Archive for the 'Opinion' Category

When your child says, “I don’t like Math”…

When your child says, “I don’t like Math” what he/she is really saying is –

  1. I don’t understand/like the way the teacher is teaching OR,
  2. I’m struggling and unable to feel successful or be good at it

You may say, this is one of the most common things that children say about what they learn. You can literally replace it with art, music, science, badminton, new language…anything they attempt to learn and struggle with. True! And that is what makes the statement so dangerous. Here’s why?

  1. Isn’t math and all basic things children learn in school just tools that children need to use in their lives later on? It is like saying I don’t like the hammer, so I will not use the hammer to solve the problem that only hammers can solve. So, in a way, the dislike, really leaves the child weak and vulnerable in reality, unable to use the necessary tools when required in life to make decisions, communication, analyze or create an idea.
  2. Liking and disliking a subject is how children decide on careers and just like that, a disinterested/incompetent teacher in early years would have driven a perfectly capable child away from a career in science or art or sports.
  3. Both of these issues are inherently addressable if only there was awareness of what was driving the dislike.
  4. It is the loss of an opportunity to push oneself, to understand what makes you like/dislike something and figure out if it is important, how do you learn it? Wouldn’t you, if you knew it was important for your survival?

People like to share stories of how a child dropped physics and math in 10th grade because she didn’t like it, how another child picked arts because he was never good at science anyway, how a child picked up commerce because ultimately she wanted to become a designer and how all of this is a great sign of progress. Maybe it is better than struggling and feeling like a failure. I agree.

One thing I know for sure is if our children learned how to be successful at basic things like basic math, language and sciences in early years, whether they initially liked it/not, they would have figured out a lot more about life and success than anything else put together.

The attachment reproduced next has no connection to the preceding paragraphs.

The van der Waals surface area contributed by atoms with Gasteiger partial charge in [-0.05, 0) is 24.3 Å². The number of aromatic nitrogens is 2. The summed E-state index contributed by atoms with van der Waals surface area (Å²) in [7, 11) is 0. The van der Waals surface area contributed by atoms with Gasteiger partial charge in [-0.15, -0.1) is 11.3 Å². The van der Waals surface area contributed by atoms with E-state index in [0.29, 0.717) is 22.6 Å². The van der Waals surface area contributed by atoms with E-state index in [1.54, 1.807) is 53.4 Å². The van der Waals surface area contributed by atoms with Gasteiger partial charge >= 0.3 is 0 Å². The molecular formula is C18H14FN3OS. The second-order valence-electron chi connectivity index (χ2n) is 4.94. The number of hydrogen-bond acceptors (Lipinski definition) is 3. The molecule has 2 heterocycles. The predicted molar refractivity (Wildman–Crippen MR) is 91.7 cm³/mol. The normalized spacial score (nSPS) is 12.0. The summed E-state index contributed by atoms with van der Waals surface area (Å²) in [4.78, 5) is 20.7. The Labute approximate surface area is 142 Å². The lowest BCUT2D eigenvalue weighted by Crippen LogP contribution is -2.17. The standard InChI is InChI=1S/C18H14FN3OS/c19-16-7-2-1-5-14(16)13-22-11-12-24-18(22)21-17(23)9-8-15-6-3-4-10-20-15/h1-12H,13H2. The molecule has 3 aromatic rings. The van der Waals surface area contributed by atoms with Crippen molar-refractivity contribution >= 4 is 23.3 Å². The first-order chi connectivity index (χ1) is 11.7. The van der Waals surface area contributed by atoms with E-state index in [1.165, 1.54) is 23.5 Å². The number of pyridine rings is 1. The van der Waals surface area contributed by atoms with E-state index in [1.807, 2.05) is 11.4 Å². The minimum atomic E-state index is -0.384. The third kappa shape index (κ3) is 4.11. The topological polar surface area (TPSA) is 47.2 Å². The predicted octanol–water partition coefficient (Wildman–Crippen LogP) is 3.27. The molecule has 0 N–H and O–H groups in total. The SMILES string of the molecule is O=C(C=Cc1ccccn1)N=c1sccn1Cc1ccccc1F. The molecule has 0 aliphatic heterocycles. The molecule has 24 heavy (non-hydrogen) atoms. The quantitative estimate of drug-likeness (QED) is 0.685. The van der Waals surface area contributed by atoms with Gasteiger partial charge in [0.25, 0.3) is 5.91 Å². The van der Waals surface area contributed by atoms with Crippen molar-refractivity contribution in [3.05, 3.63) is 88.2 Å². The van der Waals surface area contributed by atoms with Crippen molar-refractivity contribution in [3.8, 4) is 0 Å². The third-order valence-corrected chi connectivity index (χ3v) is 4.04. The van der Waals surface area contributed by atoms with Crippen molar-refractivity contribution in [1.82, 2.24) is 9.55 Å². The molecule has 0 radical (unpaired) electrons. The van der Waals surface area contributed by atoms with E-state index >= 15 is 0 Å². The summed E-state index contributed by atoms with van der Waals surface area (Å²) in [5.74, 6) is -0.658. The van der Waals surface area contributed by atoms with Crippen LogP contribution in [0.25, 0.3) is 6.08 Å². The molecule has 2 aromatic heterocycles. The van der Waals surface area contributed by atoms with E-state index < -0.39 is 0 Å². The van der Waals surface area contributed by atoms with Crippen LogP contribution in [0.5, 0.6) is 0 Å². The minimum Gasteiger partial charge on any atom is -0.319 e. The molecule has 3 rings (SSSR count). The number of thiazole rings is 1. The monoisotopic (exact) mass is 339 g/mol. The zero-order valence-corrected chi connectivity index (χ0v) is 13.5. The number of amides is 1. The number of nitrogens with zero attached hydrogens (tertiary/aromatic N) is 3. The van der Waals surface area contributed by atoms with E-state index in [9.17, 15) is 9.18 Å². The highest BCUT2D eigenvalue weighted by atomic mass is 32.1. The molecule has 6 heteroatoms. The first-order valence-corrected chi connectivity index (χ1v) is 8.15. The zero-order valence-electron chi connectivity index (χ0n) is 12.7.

Let’s teach our children to figure out the hard stuff and then let them decide what they would love to do in life, rather than teaching them to run away from the hard stuff.They would hopefully be running towards something in their careers with both arms open rather than running away from something their whole life because they couldn’t figure it out!

 

 

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Anything worth doing…

Some of the recent sessions that I’m attending got me thinking about what makes people do less than what they can?

It could be mere smugness, one might have easily settled into a comfort zone, it could be constraints, it could be a lack of empathy – no clear understanding of what the other person/customer really wants from you or pure arrogance because you can get away with it!

However, whatever the reason for you to do that, at the end of the day you are shortchanging your own potential, your own ability and your own self and not being totally honest with yourself and the world about what you have to offer. The moment you start living that way, you stop learning and you don’t embody a future learner anymore.

In your tryst with destiny, always remember no political agenda, no hurt feeling, no animosity, no lack of faith, absolutely nothing is an excuse to bring less than your full potential to the table. In doing so, you are doing more harm to yourself than good.

Like a wise person once said, “If anything is worth doing, it is worth doing it well.”

 

Teaching is about hope!

Teaching is a very personal job and is all about hope. My close interaction with teachers from a non-student point of view, over the past few years has brought me to this conclusion. Why, you may ask?

A teacher has to overcome their own personal prejudices to teach a student in the way he/she learns best. It is very easy to spot weaknesses but guiding a child along its areas of strength is one of the most critical and crucial part of teaching.

When a child shows negative behavior, being able to separate the child’s behavior from the child and adopt a positive approach to prevent recurrence of the behavior is not easy.

So, lets celebrate the open ended teachers who opened their hearts and minds so that we could learn. Thank you!!!

Less Ad(d) More News

Recently, as I was flipping through channels, I came across a Kannada channel where there was news highlights going on and on the left hand side there was a large photo of Akshay Kumar taking almost 40% of the space. For a moment I was confused whether the news was about him. When I looked closer, I realized it was an Ad within the news flashlights.

We continue to sink to new lows day in and day out….

Uncomplicating Things

It is interesting how we end up complicating things way beyond necessary sometimes. Today I heard a comment, “You need a process around your process!” As if having one process was not good enough, you add a couple of layers on top of it so that neither you nor anyone looking at it later can understand what it was meant to do at the first place.